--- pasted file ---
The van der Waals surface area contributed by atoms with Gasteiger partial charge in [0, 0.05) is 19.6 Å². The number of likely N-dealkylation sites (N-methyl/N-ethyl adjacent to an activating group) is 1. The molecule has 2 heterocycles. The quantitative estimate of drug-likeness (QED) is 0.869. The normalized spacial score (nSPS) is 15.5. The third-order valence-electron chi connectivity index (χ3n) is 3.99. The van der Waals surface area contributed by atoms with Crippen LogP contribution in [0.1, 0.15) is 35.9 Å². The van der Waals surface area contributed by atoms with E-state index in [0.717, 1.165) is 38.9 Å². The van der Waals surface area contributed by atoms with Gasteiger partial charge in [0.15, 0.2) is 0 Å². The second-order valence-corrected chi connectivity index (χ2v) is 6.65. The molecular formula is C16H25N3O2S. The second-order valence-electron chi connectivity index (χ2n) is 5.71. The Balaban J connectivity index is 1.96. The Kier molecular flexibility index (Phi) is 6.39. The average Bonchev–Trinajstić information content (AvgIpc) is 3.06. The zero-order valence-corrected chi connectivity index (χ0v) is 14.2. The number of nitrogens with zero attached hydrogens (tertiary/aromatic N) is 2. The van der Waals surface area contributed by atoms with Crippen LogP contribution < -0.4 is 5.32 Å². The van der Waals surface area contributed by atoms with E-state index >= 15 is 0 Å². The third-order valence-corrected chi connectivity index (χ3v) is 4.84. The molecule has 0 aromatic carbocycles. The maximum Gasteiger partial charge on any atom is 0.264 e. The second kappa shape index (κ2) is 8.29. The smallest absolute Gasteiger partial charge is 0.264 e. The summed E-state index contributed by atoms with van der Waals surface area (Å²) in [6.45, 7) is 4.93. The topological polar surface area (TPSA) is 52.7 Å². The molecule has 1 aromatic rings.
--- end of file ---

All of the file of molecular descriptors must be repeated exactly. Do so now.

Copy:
The van der Waals surface area contributed by atoms with Gasteiger partial charge in [0, 0.05) is 19.6 Å². The number of likely N-dealkylation sites (N-methyl/N-ethyl adjacent to an activating group) is 1. The molecule has 2 heterocycles. The quantitative estimate of drug-likeness (QED) is 0.869. The normalized spacial score (nSPS) is 15.5. The third-order valence-electron chi connectivity index (χ3n) is 3.99. The van der Waals surface area contributed by atoms with Crippen LogP contribution in [0.1, 0.15) is 35.9 Å². The van der Waals surface area contributed by atoms with E-state index in [0.717, 1.165) is 38.9 Å². The van der Waals surface area contributed by atoms with Gasteiger partial charge in [0.15, 0.2) is 0 Å². The second-order valence-corrected chi connectivity index (χ2v) is 6.65. The molecular formula is C16H25N3O2S. The second-order valence-electron chi connectivity index (χ2n) is 5.71. The Balaban J connectivity index is 1.96. The Kier molecular flexibility index (Phi) is 6.39. The average Bonchev–Trinajstić information content (AvgIpc) is 3.06. The zero-order valence-corrected chi connectivity index (χ0v) is 14.2. The number of nitrogens with zero attached hydrogens (tertiary/aromatic N) is 2. The van der Waals surface area contributed by atoms with Crippen LogP contribution < -0.4 is 5.32 Å². The van der Waals surface area contributed by atoms with E-state index >= 15 is 0 Å². The third-order valence-corrected chi connectivity index (χ3v) is 4.84. The molecule has 0 aromatic carbocycles. The maximum Gasteiger partial charge on any atom is 0.264 e. The second kappa shape index (κ2) is 8.29. The smallest absolute Gasteiger partial charge is 0.264 e. The summed E-state index contributed by atoms with van der Waals surface area (Å²) in [6.45, 7) is 4.93. The topological polar surface area (TPSA) is 52.7 Å². The molecule has 1 aromatic rings.